Three Teams Trapped by the Trade Deadline
By Andrew Pregler
Tim Kurkjian said the MLB Trade Deadline should not be a huge deal this year because the best player dealt will probably be a number three starter and teams aren’t going to give up three or four big time prospects for a veteran for a variety of reasons. That all being said, with the deadline about 12 days away, there’s still a ton of hype over potential moves and probable moves. However, some teams have a fundamentally different approach at the deadline and this year is no different. There are a small amount of definite sellers that have the rest of the mediocre or playoff bound teams eating out of their hands. Who of these teams is trapped by the deadline this year?
This team is poised to win a World Series NOW. As in based off the lack of depth in the system, the large amount of money invested and continued success of the last few years, the Tigers should come out of this era with a ring. They have the best rotation in baseball, they have the best overall hitter in baseball with a strong lineup around him of guys who don’t have too many years of their prime left and they have a manager who won’t stick around if they start losing. By and large, this is their year. However, their bullpen is trying to end all of these hopes every day. No lead feels safe and aside from Benoit, no Tigers’ arm has been consistent. Should Leyland probably trust Rondon? Yeah. Should Leyland probably throw Smyley back there just because? Yeah, that too. But Jim Leyland is a crusty old baseball man and wants a Mariano Rivera type closer. Dave Dombrowski pretty much has to oblige. The problem is: every team knows this. They smell the desperation of Detroit and know they can squeeze either Castellanos or Avisail Garcia and another high upside prospect for their best bullpen arm. Who runs off with the prize? I’m not sure but we know it will happen and if Detroit wins it all, it had better make up for the fact that their system would definitively be the worst in Major League Baseball after the move.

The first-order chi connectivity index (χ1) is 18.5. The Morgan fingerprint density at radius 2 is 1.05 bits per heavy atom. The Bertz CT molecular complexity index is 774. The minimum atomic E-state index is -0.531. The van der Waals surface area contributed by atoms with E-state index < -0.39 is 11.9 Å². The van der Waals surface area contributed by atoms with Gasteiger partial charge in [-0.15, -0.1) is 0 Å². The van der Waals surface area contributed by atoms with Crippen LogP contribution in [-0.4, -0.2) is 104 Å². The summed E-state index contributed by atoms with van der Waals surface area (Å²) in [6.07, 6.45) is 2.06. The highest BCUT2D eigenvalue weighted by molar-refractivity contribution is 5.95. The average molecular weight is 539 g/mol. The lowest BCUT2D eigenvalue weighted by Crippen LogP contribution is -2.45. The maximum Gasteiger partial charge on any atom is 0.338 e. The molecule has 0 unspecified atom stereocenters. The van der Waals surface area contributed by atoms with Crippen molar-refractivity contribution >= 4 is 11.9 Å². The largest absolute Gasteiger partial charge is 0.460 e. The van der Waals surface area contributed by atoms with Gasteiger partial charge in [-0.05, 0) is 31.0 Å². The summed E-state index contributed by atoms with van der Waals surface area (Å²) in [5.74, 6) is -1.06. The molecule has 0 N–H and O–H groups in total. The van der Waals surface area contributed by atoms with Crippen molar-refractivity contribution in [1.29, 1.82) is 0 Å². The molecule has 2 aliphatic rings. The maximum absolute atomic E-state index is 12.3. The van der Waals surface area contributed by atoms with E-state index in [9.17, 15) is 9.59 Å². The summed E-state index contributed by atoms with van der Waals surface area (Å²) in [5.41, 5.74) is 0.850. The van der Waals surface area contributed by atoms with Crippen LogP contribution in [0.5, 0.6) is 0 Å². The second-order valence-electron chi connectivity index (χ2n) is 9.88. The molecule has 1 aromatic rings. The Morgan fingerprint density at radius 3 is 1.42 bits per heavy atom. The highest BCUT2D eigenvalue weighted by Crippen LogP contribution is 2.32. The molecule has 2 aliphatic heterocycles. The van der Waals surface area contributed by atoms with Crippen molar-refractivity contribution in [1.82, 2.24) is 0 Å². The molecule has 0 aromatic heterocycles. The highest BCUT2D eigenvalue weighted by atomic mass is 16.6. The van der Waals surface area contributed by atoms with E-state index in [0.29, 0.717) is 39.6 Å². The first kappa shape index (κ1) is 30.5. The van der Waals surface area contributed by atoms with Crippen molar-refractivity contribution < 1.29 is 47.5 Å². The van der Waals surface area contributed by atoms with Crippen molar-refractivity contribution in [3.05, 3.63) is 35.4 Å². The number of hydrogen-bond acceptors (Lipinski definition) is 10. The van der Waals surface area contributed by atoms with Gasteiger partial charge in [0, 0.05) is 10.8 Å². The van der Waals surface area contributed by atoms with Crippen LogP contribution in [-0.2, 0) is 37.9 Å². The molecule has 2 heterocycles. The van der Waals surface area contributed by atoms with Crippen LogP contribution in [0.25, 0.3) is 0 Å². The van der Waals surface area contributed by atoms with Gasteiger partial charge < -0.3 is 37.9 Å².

Unlike the Tigers, the Phillies have no idea where they stand. This is a team stuck in a mediocre National League in a division with underachieving teams. By now, Philadelphia’s inability to put away easy games should signify that this time is just barely above average. Just barely above average teams with skyrocketing payrolls for aging players usually try to dump the worst contracts as a retooling instead of rebuilding. (IE Red Sox last year/this year.) However, not every average team is also working on a potential billion dollar television contract to ensure they join the ranks of Dodgers and Yankees. Billion dollar contracts aren’t given out to rebuilding teams, they’re given out to teams with star power. So here’s the issue the Phillies have: there is no way they will win. However, they can’t sell their pieces off without severely hurting their future financials. The best case scenario is that the above team (Detroit) overpays for a closer and throws Castellanos and Lennerton in for Papelbon. Otherwise, Philadelphia is stuck.
New York Yankees
The Yankees are the hybrid of the two teams above. Like Detroit, they have absolutely no depth in their farm system that looks ready to carry on a winning tradition in the majors. Like the Phillies, they have tons of huge contracts that no one wants to take off their hands. Like Detroit, the Yankees are still pretty much in the thick of their divisional race. Like the Phillies, they are probably on the outside looking in, thanks to that whole hyper competitive AL East. The Yankees are aggressively shopping Phil Hughes around but no one really wants him for the asking price. Moral: the Yankees have to get young. They aren’t going to anytime soon. If they want to start the process now, they will probably have to sell low which is a white flag and slice of humble pie all rolled into a sucker punch. This is the beginning of the end and it’s not going to be pretty.